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Berkeley Student Senate Israel Divestment Vote Sparks Controversy
By Riya Bhattacharjee/Henry Norr
Berkeley Daily Planet/mondoweiss
March 19, 2010

A controversial UC Berkeley student senate bill opposing UC investments in companies providing military support to Israel has once again added a local twist to the Israel-Palestine conflict.

Although the bill is labeled “UC Divestment From War Crimes,” it focuses on the conflict in the Middle East and human rights violations by the Israeli Army in Gaza and the West Bank.

The bill’s critics contend that singling out Israel as a perpetrator of war crimes is unfair, given the vast number of human rights violations that go on elsewhere in the world.

Sandra Y. Cohen, a UC Berkeley Civil Engineering sophomore and one of the four Associated Students of the University of California senators who voted against the bill, called it a brazen attack on Israel in the guise of drawing attention to war crimes.

“I hope everyone who voted yes realizes what they truly voted for,” Cohen wrote in an e-mail message to a Google group after the vote. “I am really disheartened.”

The ASUC student senate’s vote is probably the first of its kind to take place in any college campus in the United States.

At Thursday’s meeting, both pro-Israel and pro-Palestine student groups—comprised of students, professors and community members from different ethnic backgrounds—packed the first-floor room of the student union building, forcing the meeting to be shifted to a library on the seventh floor.

ASUC senator Christina Oatfield said it was the highest attendance she could remember at any recent ASUC meeting.

Many stayed to hear the final vote—16-4—announced at 4 a.m.

“It was really exciting to see so many people engaging in the issue,” Oatfield said. “There was a little bit of shouting but overall I was surprised by how respectful everything was.”

The Berkeley campus has been rocked by altercations between pro-Israel and pro-Palestine student groups from time to time, some of which were caused by alleged incidents of hate speech, graffiti and vandalism.

“The bill cites facts, such as from the UN’s Goldstone Report, that should be disregarded,” said Cohen, as she boarded a flight Friday to leave for spring break. “It’s blatantly anti-Israel. I was told that the bill is not divesting from Israel, it’s divesting from war crimes. But then we should not have any reference of Israel in it. This is just dividing the community in Berkeley.”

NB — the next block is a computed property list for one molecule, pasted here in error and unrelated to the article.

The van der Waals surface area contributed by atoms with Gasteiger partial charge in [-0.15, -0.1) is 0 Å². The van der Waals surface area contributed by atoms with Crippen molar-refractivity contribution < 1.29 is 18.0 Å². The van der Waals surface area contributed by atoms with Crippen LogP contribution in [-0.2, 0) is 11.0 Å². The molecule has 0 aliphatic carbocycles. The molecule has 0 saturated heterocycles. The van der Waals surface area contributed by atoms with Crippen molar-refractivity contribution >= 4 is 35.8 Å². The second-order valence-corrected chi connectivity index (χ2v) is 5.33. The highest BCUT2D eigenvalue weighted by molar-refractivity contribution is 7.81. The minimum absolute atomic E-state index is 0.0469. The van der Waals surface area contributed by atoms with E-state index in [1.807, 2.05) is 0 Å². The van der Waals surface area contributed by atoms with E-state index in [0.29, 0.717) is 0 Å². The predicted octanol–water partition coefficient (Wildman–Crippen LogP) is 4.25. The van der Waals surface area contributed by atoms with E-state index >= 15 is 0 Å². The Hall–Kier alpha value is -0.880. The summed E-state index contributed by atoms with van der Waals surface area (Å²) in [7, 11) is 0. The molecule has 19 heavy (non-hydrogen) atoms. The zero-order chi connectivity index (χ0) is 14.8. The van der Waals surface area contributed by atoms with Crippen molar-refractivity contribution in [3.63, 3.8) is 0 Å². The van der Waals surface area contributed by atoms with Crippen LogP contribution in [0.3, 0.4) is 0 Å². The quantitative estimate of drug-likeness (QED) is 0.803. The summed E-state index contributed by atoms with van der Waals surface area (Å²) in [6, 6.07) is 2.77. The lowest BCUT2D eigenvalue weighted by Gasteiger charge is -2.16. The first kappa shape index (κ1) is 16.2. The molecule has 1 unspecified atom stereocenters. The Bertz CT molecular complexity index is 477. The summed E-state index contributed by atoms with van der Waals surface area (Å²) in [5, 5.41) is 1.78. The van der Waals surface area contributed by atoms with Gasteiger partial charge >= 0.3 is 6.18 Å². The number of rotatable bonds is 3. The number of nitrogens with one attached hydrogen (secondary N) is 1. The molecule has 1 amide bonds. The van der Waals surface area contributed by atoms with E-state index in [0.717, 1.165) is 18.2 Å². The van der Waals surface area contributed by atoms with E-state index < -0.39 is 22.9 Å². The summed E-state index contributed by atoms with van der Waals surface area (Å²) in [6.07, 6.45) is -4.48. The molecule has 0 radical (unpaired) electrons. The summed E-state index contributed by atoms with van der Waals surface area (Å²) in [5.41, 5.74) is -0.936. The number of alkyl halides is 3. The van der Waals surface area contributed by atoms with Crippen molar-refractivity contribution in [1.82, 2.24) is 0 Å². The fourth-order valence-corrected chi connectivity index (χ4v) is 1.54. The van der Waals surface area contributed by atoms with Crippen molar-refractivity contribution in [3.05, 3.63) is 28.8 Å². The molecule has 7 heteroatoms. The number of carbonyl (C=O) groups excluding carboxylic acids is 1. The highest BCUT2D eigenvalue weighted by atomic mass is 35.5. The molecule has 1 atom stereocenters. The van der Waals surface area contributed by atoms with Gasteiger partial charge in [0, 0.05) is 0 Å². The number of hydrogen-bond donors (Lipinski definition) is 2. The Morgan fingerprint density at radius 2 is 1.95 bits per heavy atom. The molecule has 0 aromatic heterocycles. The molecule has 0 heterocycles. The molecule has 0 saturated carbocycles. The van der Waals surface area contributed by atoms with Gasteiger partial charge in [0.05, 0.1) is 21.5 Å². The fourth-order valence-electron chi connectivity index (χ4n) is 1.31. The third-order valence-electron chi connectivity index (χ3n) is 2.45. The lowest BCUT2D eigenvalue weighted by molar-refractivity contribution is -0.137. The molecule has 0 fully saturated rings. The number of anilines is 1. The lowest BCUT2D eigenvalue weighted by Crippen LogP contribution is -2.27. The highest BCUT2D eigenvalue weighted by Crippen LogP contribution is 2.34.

Emiliano Huet-Vaughn, a second-year Economics Ph.D. student who co-authored the bill, said that Israel had been used as a case study to highlight the ethics violations being committed by its government on Palestinian settlements.

“What about the war crimes in other countries—China, Sudan, Afghanistan?” Cohen asked. “They are trying to make it about war crimes but it’s not about war crimes. If they cared about war crimes then the bill would have mentioned other countries. They are trying to dissolve the State of Israel.”

Oatfield said that the ASUC senate has a long history of taking strong action to divest funds from countries involved in war crimes.

“We have singled out Sudan, we have singled out South Africa in the past,” said Huet-Vaughn. “It’s our job to condemn unethical treatment. We want to make a statement about what can be done with student government funds. But the more significant thing is we don’t want our university to support war crimes.”

The bill specifically calls for ASUC and UC to stop investing in two American companies—General Electric and United Technologies—which are providing Israel with weapons.

Oatfield said that although the bill is focused on conflicts in Israel, it also asks the ASUC to create a commission which will investigate war crimes in Morocco and Saudi Arabia.

“The immediate action is pertaining to two companies, but it also has long-term goals,” Oatfield said.

E-mails supporting or denouncing the senate’s action started flying about right after the final vote, with author and Harvard law professor Alan Dershowitz being one of the first to issue a statement.

“Divesting from Israel is immoral, bigoted and if done by a state university illegal,” Dershowitz said. “It encourages terrorism and discourages peace. Any university that would actually divest from Israel will be subjected to countermeasures—financial, legal, academic and political. We will fight back against this selective bigotry that hurts the good name of the University of California. This misuse of the university’s name does not represent the views of students, faculty, alumni and other constituents of the greater Berkeley community. Instead it represents the hijacking of the university for improper ideological purposes. It must be rejected immediately and categorically.”

The international pro-Israel advocacy organization StandWithUs called the bill “misguided.”

Pro-divestment Berkeley residents who attended the meeting congratulated each other with celebratory messages.

One e-mail called it a “substantial victory,” while another called it a “historic occasion.”

Huet-Vaughn said that the bill would prohibit ASUC funds from going toward the two American companies with immediate effect.


Text of the Berkeley Student Senate Divestment Resolution


Authored By: Emiliano Huet-Vaughn and Tom Pessah

Sponsored By: Senators Gaurano , Carlton, Kwon, Oatfield

1. WHEREAS, the ASUC notes the complexity of international relations in all cases, including the Middle East, and recognizes the inability of a body such as the ASUC to adjudicate matters of international law and human rights law, or to take sides on final status issues on wars and occupations throughout the world. Yet, we do note the following findings from the United Nations and other leading human rights organizations regarding the Israel/Palestine conflict, and use it as a case study; and,